Continuing rare birds in the ABA Area include Red-footed Booby (ABA Code 4) in California, and Eared Quetzal (4) and Northern Jacana (4) both in southeast Arizona.
We led off with New Mexico’s amazing Eared Quetzal last week and it’s back to the Land of Enchantment this week with an even more unexpected rarity. A European Golden-Plover in Colfax, in the northern part of the state, is not only a state 1st, but the first North American record west of Delaware. It’s hard to imagine how this bird ended up in New Mexico, but birders enjoyed the show.
And that wasn’t the only notable bird in New Mexico this week. The state has been on fire recently as in addition to the quetzal and the plover, birders have turned up a Nelson’s Sparrow in Guadalupe, which is only New Mexico’s 2nd, and a Common Redpoll at a feeder in Albuquerque, the state’s 5th.
North Carolina has had an exception 2020 as well, and a flashy Painted Redstart in Dare, is the 1st for the state and one of only a few for the southeast. And not to be outdone, a nearby Say’s Phoebe was one of fewer than 12 for North Carolina.
Ohio also gets a 1st this week, a Brewer’s Sparrow in Lorain to add to the small influx of this western species in the eastern half of the continent this fall.
Delaware’s 1st record of Bell’s Vireo, a species that is quite uncommon in the east in recent decades, was seen in Sussex.
And Connecticut checks in with a state 1st Common Ringed Plover at Hammonassett Beach, one of several seen this fall in the east.
In Nova Scotia, a Townsend’s Warbler was seen near Halifax.
New Jersey’s 2nd record of Yellow-green Vireo came out of a mist net in Cape May.
Ontario had a Slaty-backed Gull (3) near Toronto but the big find was an apparent Plumbeous Vireo at Point Pelee.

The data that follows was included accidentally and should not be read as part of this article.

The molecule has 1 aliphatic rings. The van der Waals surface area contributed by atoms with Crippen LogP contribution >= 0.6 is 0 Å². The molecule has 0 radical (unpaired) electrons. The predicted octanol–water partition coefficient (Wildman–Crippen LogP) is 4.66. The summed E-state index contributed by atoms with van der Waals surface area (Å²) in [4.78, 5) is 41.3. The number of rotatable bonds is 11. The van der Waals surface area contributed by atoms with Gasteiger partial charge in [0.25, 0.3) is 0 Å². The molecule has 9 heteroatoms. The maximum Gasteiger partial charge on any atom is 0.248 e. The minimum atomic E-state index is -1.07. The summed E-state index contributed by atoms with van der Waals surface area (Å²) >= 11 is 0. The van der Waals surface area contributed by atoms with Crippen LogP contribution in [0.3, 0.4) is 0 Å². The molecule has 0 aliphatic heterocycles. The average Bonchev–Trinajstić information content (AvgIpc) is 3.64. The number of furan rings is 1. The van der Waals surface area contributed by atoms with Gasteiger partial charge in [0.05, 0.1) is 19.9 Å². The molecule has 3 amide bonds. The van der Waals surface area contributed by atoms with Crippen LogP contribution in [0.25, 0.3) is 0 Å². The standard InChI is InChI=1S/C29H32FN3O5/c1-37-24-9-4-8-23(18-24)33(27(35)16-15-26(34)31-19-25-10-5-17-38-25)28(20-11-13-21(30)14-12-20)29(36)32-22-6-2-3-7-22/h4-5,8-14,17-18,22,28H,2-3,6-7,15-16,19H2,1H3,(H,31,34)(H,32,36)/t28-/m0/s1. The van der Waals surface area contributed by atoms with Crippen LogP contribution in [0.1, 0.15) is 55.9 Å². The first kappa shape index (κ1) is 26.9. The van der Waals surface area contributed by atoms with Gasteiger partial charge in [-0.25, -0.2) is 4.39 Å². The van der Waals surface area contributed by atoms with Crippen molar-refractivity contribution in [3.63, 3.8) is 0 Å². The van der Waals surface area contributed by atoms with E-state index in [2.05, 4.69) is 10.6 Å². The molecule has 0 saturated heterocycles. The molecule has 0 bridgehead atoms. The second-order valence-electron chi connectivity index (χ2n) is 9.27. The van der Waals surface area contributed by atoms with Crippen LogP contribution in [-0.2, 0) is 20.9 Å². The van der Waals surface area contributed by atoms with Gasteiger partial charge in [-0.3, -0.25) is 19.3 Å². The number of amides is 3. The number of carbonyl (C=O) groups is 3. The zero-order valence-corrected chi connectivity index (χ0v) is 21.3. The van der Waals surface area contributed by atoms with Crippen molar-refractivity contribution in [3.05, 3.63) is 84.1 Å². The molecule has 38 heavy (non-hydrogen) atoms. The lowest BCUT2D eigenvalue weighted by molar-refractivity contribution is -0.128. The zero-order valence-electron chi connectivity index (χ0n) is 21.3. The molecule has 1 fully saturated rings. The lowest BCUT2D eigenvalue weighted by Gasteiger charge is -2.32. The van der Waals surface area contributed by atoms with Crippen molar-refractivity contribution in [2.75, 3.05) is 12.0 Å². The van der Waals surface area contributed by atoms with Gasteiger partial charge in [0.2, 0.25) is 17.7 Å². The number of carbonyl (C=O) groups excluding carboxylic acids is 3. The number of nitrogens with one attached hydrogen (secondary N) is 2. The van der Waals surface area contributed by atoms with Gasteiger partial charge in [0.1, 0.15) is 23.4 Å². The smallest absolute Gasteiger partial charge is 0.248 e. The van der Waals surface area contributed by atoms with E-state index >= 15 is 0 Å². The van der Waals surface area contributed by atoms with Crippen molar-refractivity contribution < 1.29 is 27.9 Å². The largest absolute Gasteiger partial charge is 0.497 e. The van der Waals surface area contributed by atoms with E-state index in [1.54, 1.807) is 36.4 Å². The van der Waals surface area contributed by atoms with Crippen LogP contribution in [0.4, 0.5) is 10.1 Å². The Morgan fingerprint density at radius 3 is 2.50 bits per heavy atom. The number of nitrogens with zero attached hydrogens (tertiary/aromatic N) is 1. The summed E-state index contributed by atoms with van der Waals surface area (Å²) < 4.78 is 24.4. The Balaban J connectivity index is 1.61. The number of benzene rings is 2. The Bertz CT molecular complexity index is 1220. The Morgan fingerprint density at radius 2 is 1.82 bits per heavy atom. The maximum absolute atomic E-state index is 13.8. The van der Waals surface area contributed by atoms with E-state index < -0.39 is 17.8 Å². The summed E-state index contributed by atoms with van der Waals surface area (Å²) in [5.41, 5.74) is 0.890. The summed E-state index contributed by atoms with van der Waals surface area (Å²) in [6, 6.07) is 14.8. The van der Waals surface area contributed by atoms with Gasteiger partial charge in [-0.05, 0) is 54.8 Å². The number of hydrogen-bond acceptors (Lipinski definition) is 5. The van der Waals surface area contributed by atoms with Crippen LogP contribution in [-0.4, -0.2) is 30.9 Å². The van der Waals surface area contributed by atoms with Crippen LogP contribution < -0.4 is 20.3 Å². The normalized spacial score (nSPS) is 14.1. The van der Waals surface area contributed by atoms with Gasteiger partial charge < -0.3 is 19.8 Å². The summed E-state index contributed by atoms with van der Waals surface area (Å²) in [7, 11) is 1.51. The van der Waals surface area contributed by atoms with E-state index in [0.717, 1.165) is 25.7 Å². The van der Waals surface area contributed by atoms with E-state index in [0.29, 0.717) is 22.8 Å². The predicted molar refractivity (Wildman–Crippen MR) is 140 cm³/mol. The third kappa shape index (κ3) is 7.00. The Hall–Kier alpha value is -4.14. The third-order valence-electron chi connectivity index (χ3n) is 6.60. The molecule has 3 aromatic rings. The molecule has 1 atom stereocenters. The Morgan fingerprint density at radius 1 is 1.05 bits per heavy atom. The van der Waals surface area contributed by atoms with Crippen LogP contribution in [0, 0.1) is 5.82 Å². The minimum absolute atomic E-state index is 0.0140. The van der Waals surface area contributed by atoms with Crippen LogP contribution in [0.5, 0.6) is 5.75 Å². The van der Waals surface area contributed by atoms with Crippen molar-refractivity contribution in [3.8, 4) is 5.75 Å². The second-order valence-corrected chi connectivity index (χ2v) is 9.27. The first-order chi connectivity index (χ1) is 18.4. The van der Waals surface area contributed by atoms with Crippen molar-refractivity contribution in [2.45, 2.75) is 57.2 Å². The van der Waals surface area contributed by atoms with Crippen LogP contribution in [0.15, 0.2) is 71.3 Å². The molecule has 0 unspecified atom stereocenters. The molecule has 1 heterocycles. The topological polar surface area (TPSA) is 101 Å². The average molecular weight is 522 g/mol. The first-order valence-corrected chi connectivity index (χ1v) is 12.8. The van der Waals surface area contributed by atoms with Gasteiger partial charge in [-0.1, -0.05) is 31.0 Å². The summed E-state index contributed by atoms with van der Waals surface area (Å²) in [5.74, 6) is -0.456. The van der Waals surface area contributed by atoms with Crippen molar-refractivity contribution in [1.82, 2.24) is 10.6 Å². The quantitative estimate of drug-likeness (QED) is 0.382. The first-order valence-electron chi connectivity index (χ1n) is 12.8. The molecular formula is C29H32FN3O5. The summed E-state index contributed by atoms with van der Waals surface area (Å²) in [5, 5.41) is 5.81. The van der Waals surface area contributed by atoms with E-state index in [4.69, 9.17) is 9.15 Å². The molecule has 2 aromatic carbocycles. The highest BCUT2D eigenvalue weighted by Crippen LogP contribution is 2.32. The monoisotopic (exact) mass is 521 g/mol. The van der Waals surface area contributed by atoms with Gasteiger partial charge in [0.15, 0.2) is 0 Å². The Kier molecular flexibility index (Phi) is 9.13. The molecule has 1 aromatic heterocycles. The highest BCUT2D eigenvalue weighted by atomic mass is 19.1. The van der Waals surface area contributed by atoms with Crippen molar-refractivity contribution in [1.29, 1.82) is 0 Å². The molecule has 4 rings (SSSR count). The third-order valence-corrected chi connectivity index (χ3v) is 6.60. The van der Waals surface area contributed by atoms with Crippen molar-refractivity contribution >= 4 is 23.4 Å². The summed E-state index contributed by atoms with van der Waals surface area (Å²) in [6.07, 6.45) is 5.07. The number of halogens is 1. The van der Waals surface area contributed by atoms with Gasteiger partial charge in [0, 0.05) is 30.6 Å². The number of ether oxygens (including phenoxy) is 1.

In Alabama, a Virginia’s Warbler was reported at a feeder in Tuscaloosa.
Oklahoma had an influx of mountain birds coming down into the lowlands, the highlight of which was a Black-capped Chickadee, and a potential Brown-crested Flycatcher in Cimmaron.
Good for Arizona this week was a Ruff (3) in Cochise, a Philadelphia Vireo in Pima, and a Heerman’s Gull in Santa Cruz,
California had a nice week with Common Ringed Plover in San Luis Obispo, Thick-billed Kingbird in Santa Clara, and a nice Northern Wheatear in San Clemente Island in Los Angeles.
Noteworthy for Washington was an Upland Sandpiper near Ocean Shores.
British Columbia had a Black Phoebe at Brentwood Bay.
And in Alaska, birders are making due without access to the classic rarity hotspots with a very nice Yellow-browed Warbler (4) in Middleton Island, only the second away from the western Alaska islands. That first record also came from Middleton.
Omissions and errors are not intended, but if you find any please message blog AT aba.org and I will try to fix them as soon as possible. This post is meant to be an account of the most recently reported birds. Continuing birds not mentioned are likely included in previous editions listed here. Place names written in italics refer to counties/parishes.
Readers should note that none of these reports has yet been vetted by a records committee. All birders are urged to submit documentation of rare sightings to the appropriate state or provincial committees. For full analysis of these and other bird observations, subscribe to North American Birds, the richly illustrated journal of ornithological record published by the ABA.